The European Central Bank set out its stall for purchasing corporate bonds at its latest meeting, with Mario Draghi announcing a June 8 kick-off date for the additional bond-buying measure.
Draghi had outlined plans, known as CSSP, to expand the scheme to cover investment grade non-financial corporate bonds in March but has remained tight-lipped on the actual size and scope of purchases in this area.
The bond-buying scheme as a whole was expanded in March from €60 billion-per-month purchases to €80 billion-per-month, albeit without the ECB stating whether the extra €20 billion would focus solely on corporate bonds.
However, is the ECB announcing it is in the market enough to stimulate positive responses among investors? Citywire Selector canvassed top investors to find out.
Distortion is disturbing
Mitch Reznick, co-head of credit at Hermes Investment Management, believes the ECB imposition is having a knock-on effect but not perhaps in the way the central bank would want.
The prospect of a determined, deep-pocketed buyer in primary and secondary bond markets sent credit spreads tighter as it triggered a land-grab for credit. When an exogenous factor like the CSPP is driving credit spreads, valuations become distorted.
For example, approximately 10% of European IG credit is offered at negative yields. We do not believe chasing idiosyncratic and/or liquidity risks is the correct response to this valuation anomaly. Rather, mandate-permitting, there are other options out there in order to deliver superior, risk-adjusted returns.
From here, European spreads can only rally so much relative to other geographies, and risk falling faster than they can rise – a concept known as convexity that exposes the asymmetric return profile of bonds, and reveals the risk of buying credit at its most expensive, or when trading to call.
According to Jon Jonsson, manager of the Neuberger Berman Global Bond Absolute Return fund, investment grade companies may over-extend themselves, while the programme could be problematic for bondholders.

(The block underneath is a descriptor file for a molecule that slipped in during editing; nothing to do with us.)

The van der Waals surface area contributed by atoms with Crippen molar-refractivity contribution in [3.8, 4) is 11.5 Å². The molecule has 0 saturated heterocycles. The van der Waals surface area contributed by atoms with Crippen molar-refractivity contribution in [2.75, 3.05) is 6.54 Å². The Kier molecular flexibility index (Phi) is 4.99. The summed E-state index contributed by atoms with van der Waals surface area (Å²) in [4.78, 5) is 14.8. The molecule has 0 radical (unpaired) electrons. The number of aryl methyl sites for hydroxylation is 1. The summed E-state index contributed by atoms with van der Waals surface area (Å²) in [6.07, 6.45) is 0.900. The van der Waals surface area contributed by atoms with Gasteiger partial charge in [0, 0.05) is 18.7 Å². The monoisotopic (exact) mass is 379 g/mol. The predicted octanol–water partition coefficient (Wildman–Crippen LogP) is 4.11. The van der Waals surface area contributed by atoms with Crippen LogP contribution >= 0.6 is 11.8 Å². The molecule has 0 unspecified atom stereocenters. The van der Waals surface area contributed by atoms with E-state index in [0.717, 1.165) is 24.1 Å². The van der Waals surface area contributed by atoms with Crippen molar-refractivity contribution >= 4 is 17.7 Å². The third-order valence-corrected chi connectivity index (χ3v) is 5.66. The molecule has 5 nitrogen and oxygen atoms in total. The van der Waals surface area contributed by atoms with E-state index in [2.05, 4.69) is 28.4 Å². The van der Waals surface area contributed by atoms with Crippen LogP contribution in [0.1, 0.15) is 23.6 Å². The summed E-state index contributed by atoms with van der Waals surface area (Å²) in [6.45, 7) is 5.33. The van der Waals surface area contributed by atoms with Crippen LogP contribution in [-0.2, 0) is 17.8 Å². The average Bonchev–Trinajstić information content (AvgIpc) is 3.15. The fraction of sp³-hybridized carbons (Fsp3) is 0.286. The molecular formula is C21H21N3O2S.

The extent of the ECB’s purchases and the long maturities it is prepared to buy will make the euro investment grade corporate universe look more and more like the core government bond market.
More significantly, the presence of such a substantial new buyer in the primary market is likely to make it easier for issuers to demand more favourable terms from investors, while the purchase programme’s eligibility criteria may preclude some investor-friendly characteristics, too.
Overall, however, the programme should be positive for European credit. In the short term, spreads are likely to tighten, and over the longer-term it is likely to reduce the cost of capital for larger, bond-issuing companies, increase the liquidity being provided for small and medium-sized enterprises.
Face it: Brexit is bigger
Euan McNeil, who manages several funds at Kames Capital including the Kames Investment Grade Global Bond fund with the Citywire + rated Stephen Snowden, thinks any positive impacts of the scheme will be outweighed by Brexit in the short term.
I think our immediate concern is that fears around Brexit are likely to overshadow the medium term positive benefits of ECB buying programme. On a medium-term basis, we think it is undoubtedly a positive for the market. But in the short term, the ongoing uncertainty around Brexit might just act as a counter balance.